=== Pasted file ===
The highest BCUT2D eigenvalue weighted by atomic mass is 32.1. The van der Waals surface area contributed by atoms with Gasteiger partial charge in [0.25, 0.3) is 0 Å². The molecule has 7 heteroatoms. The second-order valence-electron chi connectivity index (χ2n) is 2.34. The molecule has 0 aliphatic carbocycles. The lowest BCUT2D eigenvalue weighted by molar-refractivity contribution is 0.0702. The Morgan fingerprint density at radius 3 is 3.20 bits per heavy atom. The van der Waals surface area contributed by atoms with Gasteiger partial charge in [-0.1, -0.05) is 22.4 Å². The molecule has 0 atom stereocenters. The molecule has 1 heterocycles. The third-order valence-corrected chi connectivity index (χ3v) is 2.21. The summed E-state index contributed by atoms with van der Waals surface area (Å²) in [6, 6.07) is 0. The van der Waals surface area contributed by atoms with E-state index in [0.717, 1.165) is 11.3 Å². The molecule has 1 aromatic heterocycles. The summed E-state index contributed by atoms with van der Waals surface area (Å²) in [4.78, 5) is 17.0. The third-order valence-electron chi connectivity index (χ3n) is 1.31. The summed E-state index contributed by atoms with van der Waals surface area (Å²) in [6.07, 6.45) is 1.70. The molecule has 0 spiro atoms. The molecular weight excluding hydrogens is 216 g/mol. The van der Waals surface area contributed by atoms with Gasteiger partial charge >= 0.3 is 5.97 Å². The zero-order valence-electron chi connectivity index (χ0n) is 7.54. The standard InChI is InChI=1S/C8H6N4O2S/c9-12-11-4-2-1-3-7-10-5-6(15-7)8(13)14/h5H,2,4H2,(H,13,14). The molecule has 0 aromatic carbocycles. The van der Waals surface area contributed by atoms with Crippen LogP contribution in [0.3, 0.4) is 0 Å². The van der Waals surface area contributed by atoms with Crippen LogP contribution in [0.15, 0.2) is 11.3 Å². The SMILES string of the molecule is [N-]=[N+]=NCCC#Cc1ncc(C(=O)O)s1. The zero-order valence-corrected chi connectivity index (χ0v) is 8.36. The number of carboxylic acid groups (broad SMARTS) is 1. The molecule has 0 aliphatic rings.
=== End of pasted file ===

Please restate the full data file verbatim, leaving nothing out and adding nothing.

The highest BCUT2D eigenvalue weighted by atomic mass is 32.1. The van der Waals surface area contributed by atoms with Gasteiger partial charge in [0.25, 0.3) is 0 Å². The molecule has 7 heteroatoms. The second-order valence-electron chi connectivity index (χ2n) is 2.34. The molecule has 0 aliphatic carbocycles. The lowest BCUT2D eigenvalue weighted by molar-refractivity contribution is 0.0702. The Morgan fingerprint density at radius 3 is 3.20 bits per heavy atom. The van der Waals surface area contributed by atoms with Gasteiger partial charge in [-0.1, -0.05) is 22.4 Å². The molecule has 0 atom stereocenters. The molecule has 1 heterocycles. The third-order valence-corrected chi connectivity index (χ3v) is 2.21. The summed E-state index contributed by atoms with van der Waals surface area (Å²) in [6, 6.07) is 0. The van der Waals surface area contributed by atoms with E-state index in [0.717, 1.165) is 11.3 Å². The molecule has 1 aromatic heterocycles. The summed E-state index contributed by atoms with van der Waals surface area (Å²) in [4.78, 5) is 17.0. The third-order valence-electron chi connectivity index (χ3n) is 1.31. The summed E-state index contributed by atoms with van der Waals surface area (Å²) in [6.07, 6.45) is 1.70. The molecule has 0 spiro atoms. The molecular weight excluding hydrogens is 216 g/mol. The van der Waals surface area contributed by atoms with Gasteiger partial charge >= 0.3 is 5.97 Å². The zero-order valence-electron chi connectivity index (χ0n) is 7.54. The standard InChI is InChI=1S/C8H6N4O2S/c9-12-11-4-2-1-3-7-10-5-6(15-7)8(13)14/h5H,2,4H2,(H,13,14). The molecule has 0 aromatic carbocycles. The van der Waals surface area contributed by atoms with Crippen LogP contribution in [0.3, 0.4) is 0 Å². The van der Waals surface area contributed by atoms with Crippen LogP contribution in [0.15, 0.2) is 11.3 Å². The SMILES string of the molecule is [N-]=[N+]=NCCC#Cc1ncc(C(=O)O)s1. The zero-order valence-corrected chi connectivity index (χ0v) is 8.36. The number of carboxylic acid groups (broad SMARTS) is 1. The molecule has 0 aliphatic rings.